Spain is set impose direct rule in Catalonia on Friday, an unprecedented step that risks sparking unrest as secessionists call on the Catalan parliament to make a defiant declaration of independence.
The upper house of the Spanish parliament – the Senate – and the Catalan parliament both meet at 10 a.m. (0800 GMT) to discuss the government’s application of Article 155 of the constitution, which allows the central administration to take over a region when it breaks the law.
But there is great uncertainty over how this will work on the ground and whether Catalans will accept it. Some independence supporters have promised a campaign of civil disobedience.
The crisis has divided Catalonia and caused deep resentment around Spain. It has also prompted a flight of business from the wealthy region and worried European leaders who fear the crisis could fan separatist sentiment around the continent.
The authorisation of the Senate, where Prime Minister Mariano Rajoy’s People’s Party holds an absolute majority, is a necessary step for the government to impose direct rule. A vote in the chamber is expected by 2 p.m. (1200 GMT).
Rajoy is then expected to hold a meeting of his cabinet to adopt the first measures to govern Catalonia directly. This could include sacking the government and assuming direct supervision of Catalonia’s police forces.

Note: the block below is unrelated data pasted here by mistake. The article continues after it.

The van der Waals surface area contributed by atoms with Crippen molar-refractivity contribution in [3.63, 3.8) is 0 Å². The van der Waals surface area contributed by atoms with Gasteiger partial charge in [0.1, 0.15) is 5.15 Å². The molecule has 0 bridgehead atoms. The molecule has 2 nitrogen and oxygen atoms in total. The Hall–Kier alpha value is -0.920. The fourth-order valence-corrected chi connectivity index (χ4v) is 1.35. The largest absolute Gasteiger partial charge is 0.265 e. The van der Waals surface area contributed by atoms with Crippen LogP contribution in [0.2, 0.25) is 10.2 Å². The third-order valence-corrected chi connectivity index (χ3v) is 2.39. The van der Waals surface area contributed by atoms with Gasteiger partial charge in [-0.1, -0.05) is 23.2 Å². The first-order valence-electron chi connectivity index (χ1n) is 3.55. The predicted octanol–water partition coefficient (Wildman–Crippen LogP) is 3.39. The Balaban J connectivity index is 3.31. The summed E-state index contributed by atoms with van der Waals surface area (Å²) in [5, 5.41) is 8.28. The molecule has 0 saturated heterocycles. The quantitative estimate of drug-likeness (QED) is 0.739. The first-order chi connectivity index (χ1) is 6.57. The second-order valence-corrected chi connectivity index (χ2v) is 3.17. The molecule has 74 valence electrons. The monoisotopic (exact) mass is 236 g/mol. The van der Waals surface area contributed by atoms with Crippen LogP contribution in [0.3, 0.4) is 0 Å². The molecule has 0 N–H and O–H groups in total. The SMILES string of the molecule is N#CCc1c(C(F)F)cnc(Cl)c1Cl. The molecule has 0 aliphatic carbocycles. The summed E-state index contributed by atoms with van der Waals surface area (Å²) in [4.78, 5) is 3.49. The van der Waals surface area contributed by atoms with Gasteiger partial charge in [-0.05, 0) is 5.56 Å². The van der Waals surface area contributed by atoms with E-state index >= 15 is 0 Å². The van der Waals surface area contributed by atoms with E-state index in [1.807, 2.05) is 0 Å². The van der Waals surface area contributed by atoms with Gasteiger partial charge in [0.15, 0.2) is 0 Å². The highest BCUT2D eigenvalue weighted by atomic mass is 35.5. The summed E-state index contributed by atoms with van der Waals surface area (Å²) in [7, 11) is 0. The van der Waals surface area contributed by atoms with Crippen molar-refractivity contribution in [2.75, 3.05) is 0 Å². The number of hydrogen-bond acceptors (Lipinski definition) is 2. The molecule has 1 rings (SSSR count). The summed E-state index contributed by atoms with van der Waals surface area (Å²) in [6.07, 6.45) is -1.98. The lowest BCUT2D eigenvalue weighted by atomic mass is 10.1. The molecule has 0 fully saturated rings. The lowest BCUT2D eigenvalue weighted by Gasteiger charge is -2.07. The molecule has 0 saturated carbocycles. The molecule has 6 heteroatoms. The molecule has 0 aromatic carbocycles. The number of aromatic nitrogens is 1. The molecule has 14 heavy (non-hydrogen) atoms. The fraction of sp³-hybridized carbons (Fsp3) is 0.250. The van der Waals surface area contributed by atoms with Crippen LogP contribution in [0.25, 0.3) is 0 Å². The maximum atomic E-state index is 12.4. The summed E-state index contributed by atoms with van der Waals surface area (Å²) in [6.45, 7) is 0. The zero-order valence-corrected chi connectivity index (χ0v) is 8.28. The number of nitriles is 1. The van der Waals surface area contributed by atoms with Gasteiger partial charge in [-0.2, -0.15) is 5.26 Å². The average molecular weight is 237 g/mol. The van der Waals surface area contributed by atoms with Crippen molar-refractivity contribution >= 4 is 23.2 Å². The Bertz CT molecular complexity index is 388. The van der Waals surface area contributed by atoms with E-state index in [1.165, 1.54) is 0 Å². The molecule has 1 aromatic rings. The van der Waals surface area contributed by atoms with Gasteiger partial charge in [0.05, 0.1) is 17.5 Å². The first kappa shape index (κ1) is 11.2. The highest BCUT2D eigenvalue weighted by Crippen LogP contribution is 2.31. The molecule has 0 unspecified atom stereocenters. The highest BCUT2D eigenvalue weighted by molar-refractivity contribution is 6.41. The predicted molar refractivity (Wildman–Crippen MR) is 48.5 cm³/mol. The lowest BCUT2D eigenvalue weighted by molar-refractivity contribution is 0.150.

What could happen simultaneously in the regional parliament of Catalonia is unclear.
When he ruled out a snap regional election on Thursday, Catalonia’s president Carles Puigdemont said it was now up to the Catalan parliament to move forward with a mandate to break from Spain following an independence referendum on Oct. 1.
The vote was declared illegal by Madrid and national police used heavy-handed tactics to try to stop it.
Puigdemont made an ambiguous declaration of independence on Oct. 10, which he immediately suspended to allow for talks with the government.
But no discussions were held and Puigdemont later spurned an invitation to appear before the Senate to explain his position.
The Catalan assembly could decide to simply lift this suspension, make a more explicit declaration of independence or put a formal motion to split from Spain to a vote.
None of these options is expected to have any direct consequence as Spain’s constitutional court would immediately block any claim for statehood and other countries have made clear they would not recognise Catalonia as an independent state.
Pro-independence supporters started to gather outside the parliament where a demonstration was called from 10.30 a.m.
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